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Pyrometry And Pyrometers
A knowledge of the fundamental principles of pyrometry, or th...

High Speed Steel
For centuries the secret art of making tool steel was handed ...

Carburizing Material
The simplest carburizing substance is charcoal. It is also th...

Carbon Tool Steel
Heat to a bright red, about 1,500 to 1,550 deg.F. Do not ham...

Tool Or Crucible Steel
Crucible steel can be annealed either in muffled furnace or b...

Using Illuminating Gas
The choice of a carburizing furnace depends greatly on the fa...

A Chromium-cobalt Steel
The Latrobe Steel Company make a high-speed steel without tun...

The Quenching Tank
The quenching tank is an important feature of apparatus in c...

Composition Of Transmission-gear Steel
If the nickel content of this steel is eliminated, and the pe...

Hardening High-speed Steels
We will now take up the matter of hardening high-speed steels...

Gears
The material used for all gears on the Liberty engine was sel...

Carburizing Low-carbon Sleeves
Low-carbon sleeves are carburized and pushed on malleable-ir...

Piston Pin
The piston pin on an aviation engine must possess maximum res...

Heavy Forging Practice
In heavy forging practice where the metal is being worked at...

Rate Of Absorption
According to Guillet, the absorption of carbon is favored by ...

Preventing Carburizing By Copper-plating
Copper-plating has been found effective and must have a thick...

Liberty Motor Connecting Rods
The requirements for materials for the Liberty motor connecti...

Phosphorus
Phosphorus is one of the impurities in steel, and it has been...

Phosphorus
PHOSPHORUS is an element (symbol P) which enters the metal fr...

Heat Treatment Of Steel
Heat treatment consists in heating and cooling metal at defin...



Complete Calibration Of Pyrometers






Category: PYROMETRY AND PYROMETERS

For the complete calibration
of a thermo-couple of unknown electromotive force, the new couple
may be checked against a standard instrument, placing the two bare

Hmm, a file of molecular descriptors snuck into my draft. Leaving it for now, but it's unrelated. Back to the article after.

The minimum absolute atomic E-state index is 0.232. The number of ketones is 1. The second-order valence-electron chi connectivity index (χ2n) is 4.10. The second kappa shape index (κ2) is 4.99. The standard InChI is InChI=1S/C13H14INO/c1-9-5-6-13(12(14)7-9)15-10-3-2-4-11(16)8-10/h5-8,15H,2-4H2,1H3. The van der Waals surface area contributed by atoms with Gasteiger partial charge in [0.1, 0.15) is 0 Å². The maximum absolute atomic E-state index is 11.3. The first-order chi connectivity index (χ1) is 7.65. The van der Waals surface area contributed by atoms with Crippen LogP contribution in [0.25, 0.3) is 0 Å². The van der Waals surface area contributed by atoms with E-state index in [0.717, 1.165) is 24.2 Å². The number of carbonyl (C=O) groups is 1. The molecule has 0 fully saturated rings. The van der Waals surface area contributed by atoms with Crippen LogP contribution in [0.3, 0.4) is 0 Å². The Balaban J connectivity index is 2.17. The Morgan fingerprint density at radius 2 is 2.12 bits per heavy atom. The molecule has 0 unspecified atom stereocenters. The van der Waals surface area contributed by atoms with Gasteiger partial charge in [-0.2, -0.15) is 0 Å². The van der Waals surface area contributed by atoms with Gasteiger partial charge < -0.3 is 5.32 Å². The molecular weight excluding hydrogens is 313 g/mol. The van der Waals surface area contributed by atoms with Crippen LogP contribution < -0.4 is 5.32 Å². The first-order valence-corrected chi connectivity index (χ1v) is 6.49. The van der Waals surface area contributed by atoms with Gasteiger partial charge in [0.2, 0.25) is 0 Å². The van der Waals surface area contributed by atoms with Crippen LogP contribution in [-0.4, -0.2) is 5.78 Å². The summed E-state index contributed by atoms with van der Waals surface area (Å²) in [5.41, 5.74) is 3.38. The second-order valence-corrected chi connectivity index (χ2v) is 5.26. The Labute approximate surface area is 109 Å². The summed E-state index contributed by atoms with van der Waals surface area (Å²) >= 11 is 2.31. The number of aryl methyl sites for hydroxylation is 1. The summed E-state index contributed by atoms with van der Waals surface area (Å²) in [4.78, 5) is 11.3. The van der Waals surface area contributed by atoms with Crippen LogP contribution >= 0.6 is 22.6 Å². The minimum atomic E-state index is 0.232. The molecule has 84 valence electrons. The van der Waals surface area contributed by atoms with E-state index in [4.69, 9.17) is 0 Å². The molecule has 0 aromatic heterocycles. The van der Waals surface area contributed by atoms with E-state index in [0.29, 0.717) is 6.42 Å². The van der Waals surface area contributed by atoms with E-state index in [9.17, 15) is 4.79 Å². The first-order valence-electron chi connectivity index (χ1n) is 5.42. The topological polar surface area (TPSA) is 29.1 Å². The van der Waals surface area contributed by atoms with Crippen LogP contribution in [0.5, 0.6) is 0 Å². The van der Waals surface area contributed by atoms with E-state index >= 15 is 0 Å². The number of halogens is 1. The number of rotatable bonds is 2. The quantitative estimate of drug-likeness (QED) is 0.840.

couples side by side in a suitable tube and taking frequent readings
over the range of temperatures desired.

If only one instrument, such as a millivoltmeter, is available,
and there is no standard couple at hand, the new couple may be
calibrated over a wide range of temperatures by the use of the following
standards:

Water, boiling point 212 deg.F.
Tin, under charcoal, freezing point 450 deg.F.
Lead, under charcoal, freezing point 621 deg.F.
Zinc, under charcoal, freezing point 786 deg.F.
Sulphur, boiling point 832 deg.F.
Aluminum, under charcoal, freezing point 1,216 deg.F.
Sodium chloride (salt), freezing point 1,474 deg.F.
Potassium sulphate, freezing point 1,958 deg.F.

A good practice is to make one pyrometer a standard; calibrate it
frequently by the melting-point-of-salt method, and each morning
check up every pyrometer in the works with the standard, making the
necessary corrections to be used for the day's work. By pursuing
this course systematically, the improved quality of the product
will much more than compensate for the extra work.

The purity of the substance affects its freezing or melting point.
The melting point of common salt is given in one widely used handbook
at 1,421 deg.F., although chemically pure sodium chloride melts at
1,474 deg.F. as shown above. A sufficient quantity for an extended
period should be secured. Test the melting point with a pyrometer
of known accuracy. Knowing this temperature it will be easy to
calibrate other pyrometers.





Next: Placing Of Pyrometers

Previous: Calibration Of Pyrometer With Common Salt



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